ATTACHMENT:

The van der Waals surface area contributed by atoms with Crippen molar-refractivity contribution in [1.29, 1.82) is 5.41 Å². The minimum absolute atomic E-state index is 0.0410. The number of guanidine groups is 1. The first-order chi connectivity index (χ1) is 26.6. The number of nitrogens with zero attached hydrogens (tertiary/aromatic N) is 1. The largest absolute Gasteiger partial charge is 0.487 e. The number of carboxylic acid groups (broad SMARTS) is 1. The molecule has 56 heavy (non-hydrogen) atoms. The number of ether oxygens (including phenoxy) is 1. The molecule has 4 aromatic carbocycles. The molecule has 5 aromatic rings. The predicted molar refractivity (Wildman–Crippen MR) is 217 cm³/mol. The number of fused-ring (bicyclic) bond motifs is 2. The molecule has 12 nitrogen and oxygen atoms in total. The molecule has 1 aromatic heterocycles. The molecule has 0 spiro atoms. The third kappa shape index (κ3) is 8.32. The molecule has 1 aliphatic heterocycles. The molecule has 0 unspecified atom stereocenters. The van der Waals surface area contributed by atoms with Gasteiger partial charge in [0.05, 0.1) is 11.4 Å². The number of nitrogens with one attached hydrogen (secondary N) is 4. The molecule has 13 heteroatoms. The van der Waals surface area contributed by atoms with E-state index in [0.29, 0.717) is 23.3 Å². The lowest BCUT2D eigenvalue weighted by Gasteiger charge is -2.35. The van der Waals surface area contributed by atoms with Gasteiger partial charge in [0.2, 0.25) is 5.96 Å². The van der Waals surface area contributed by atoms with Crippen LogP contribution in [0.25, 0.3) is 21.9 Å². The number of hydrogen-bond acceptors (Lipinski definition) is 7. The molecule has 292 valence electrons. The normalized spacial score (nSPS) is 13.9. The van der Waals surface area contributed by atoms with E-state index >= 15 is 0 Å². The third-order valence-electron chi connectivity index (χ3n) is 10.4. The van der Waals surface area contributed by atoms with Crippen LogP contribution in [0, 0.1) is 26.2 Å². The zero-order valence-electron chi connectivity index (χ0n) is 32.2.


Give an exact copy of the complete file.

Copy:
The van der Waals surface area contributed by atoms with Crippen molar-refractivity contribution in [1.29, 1.82) is 5.41 Å². The minimum absolute atomic E-state index is 0.0410. The number of guanidine groups is 1. The first-order chi connectivity index (χ1) is 26.6. The number of nitrogens with zero attached hydrogens (tertiary/aromatic N) is 1. The largest absolute Gasteiger partial charge is 0.487 e. The number of carboxylic acid groups (broad SMARTS) is 1. The molecule has 56 heavy (non-hydrogen) atoms. The number of ether oxygens (including phenoxy) is 1. The molecule has 4 aromatic carbocycles. The molecule has 5 aromatic rings. The predicted molar refractivity (Wildman–Crippen MR) is 217 cm³/mol. The number of fused-ring (bicyclic) bond motifs is 2. The molecule has 12 nitrogen and oxygen atoms in total. The molecule has 1 aromatic heterocycles. The molecule has 0 spiro atoms. The third kappa shape index (κ3) is 8.32. The molecule has 1 aliphatic heterocycles. The molecule has 0 unspecified atom stereocenters. The van der Waals surface area contributed by atoms with Gasteiger partial charge in [0.05, 0.1) is 11.4 Å². The number of nitrogens with one attached hydrogen (secondary N) is 4. The molecule has 13 heteroatoms. The van der Waals surface area contributed by atoms with E-state index in [0.29, 0.717) is 23.3 Å². The lowest BCUT2D eigenvalue weighted by Gasteiger charge is -2.35. The van der Waals surface area contributed by atoms with Gasteiger partial charge in [0.2, 0.25) is 5.96 Å². The van der Waals surface area contributed by atoms with Crippen LogP contribution in [0.25, 0.3) is 21.9 Å². The number of hydrogen-bond acceptors (Lipinski definition) is 7. The molecule has 292 valence electrons. The normalized spacial score (nSPS) is 13.9. The van der Waals surface area contributed by atoms with E-state index >= 15 is 0 Å². The third-order valence-electron chi connectivity index (χ3n) is 10.4. The van der Waals surface area contributed by atoms with Crippen LogP contribution in [0, 0.1) is 26.2 Å². The zero-order valence-electron chi connectivity index (χ0n) is 32.2.